"I'd be delighted!"
"What--" But somehow, with that, Ambrose had stood up and into his arms, and they were swept into motion. Cain couldn't understand how it had happened, and couldn't figure out how to stop it--in that one moment, Ambrose had established a rhythm and a momentum, stronger than that of a battalion of marching soldiers, and harder to oppose, and even Cain's blunt attempts to drag his heels did nothing to slow it down. He had to hand it to Glitch--his determination was nothing to be trifled with.
But that's when he realized that--as if just getting him to dance wasn't enough--Glitch was leading. And that, at least, had to stop.
"Hey, now, come on," Cain said, "at least let me--" and like that, before he could even finish making his demand, Ambrose had switched, given himself over to be lead. And still not sure why he was doing it at all, Cain obliged.
And smiled, a little, in spite of himself.
"You're pretty good, yourself, you know!" Ambrose chirped, gripping Cain's hand tighter.
"Thanks. I... think."
"Now, go faster."
They went faster. They danced on and on, faster and faster, for what felt like forever and like mere moments, until they were spinning madly on the forest floor, and then faster still. They danced so quick and so hard that Cain finally couldn't think about anything but rhythm, until the only thing in the world was Ambrose's pulse through his hand, quick and desperate and driving him on.
And then he tripped.
And fell. Hard.
Ambrose landed on top of him, surprisingly lightly. There was a dreamy quality about him, flushed and dazed, when he asked, "Are we still dancing, Cain? Everything's spinning. . ."
Cain's dizziness overwhelmed him, and he couldn't reply, so he just closed his eyes and concentrated on breathing, panting heavily. That made it worse, somehow, though; without the certainty of the, albeit mobile, sky above him, he felt like he was still moving, felt the heat and pulse of his dance partner, and clung, afraid of falling from the ground. Ambrose clutched him, in return.
And then Ambrose kissed him.
Cain mouthed wordlessly, stunned, which, when in contact with another mouth, is often passable for kissing back.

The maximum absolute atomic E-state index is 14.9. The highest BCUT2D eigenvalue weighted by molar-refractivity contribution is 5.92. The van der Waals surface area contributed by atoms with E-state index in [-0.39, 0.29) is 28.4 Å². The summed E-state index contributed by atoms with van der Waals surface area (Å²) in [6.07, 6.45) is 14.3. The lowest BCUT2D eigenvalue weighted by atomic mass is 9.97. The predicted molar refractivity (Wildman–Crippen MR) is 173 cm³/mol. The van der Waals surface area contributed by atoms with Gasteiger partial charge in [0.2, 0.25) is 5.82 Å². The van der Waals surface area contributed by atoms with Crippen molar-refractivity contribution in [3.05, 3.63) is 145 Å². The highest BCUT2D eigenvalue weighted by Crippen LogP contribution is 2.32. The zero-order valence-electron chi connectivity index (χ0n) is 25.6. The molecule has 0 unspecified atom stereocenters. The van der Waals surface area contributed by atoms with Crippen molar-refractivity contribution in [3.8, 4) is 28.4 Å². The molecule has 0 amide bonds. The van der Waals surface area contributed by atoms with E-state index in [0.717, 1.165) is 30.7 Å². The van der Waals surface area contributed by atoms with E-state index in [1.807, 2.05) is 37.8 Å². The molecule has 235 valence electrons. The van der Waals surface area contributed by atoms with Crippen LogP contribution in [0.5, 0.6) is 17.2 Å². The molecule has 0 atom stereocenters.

Rhythm. It all came down to rhythm.
Cain couldn't understand what was happening in any way but that. Momentum and adrenaline and rhythm had just carried them from one spin into another.
Spinning, when horizontal and in locked contact with another body, is often passable for rolling. So, they rolled, out of the clearing, over a tangle of ancient roots, and into the shallow shelter of a thicket. And all the while, magically, Glitch's--Ambrose's--tongue was still in his mouth, twisting, pulsing happily, and Cain hadn't lost or bitten it, yet. Not too hard, anyway. Okay, maybe he had bitten Ambrose, or at least mashed his lip on one of the tumbles--there was just a trace of the dim tang of blood between them--but at least Ambrose hadn't bitten him. That must have taken effort. Or a profound grace.
Both, he decided abruptly.
Cain opened his eyes, and looked around, though his tongue had been sucked into the evil-looking little mouth of the headcase, and he usually had better romantic manners than that. What he saw--trees in the upright, the ground, the headcase himself--confirmed to him that he was now, in fact, on top of Glitch.
And he decided that that was enough. He closed his eyes again, and under the false comfort of feeling in charge, he let Ambrose's strange rhythm carry him on.
"I have the advantage of you, here," Glitch murmured, up into Cain's ear, as his long hands began to rove. "I think the best of my brain would have just been getting in the way of my--soul, right now. I bet you're thinking too much."
"You're talking too much," Cain snapped, tense, but Ambrose only giggled, and busied his mouth happily about the Tin Man's throat.
He seemed to have coils, more than limbs, Cain thought, and too many of them at that. They were twisting around him, drawing him in, and crawling through his clothing like it didn't exist.
"I thought you were a scientist, not a snake," Cain finally muttered, hoarsely, as Ambrose's legs wrapped up and around his waist, and the fingers between them fanned through their clothing like pages of an old, familiar book.
"I'm a dancer," Ambrose sighed, as he found his favorite passage, cutting off Cain's breath in his throat. "And dancing," he continued, murmuring blissfully, "is what I'm best at." And as his hands drew them out, pressing the hard, delving heat of them together, between their bellies, to slide and press and burn, Cain believed him.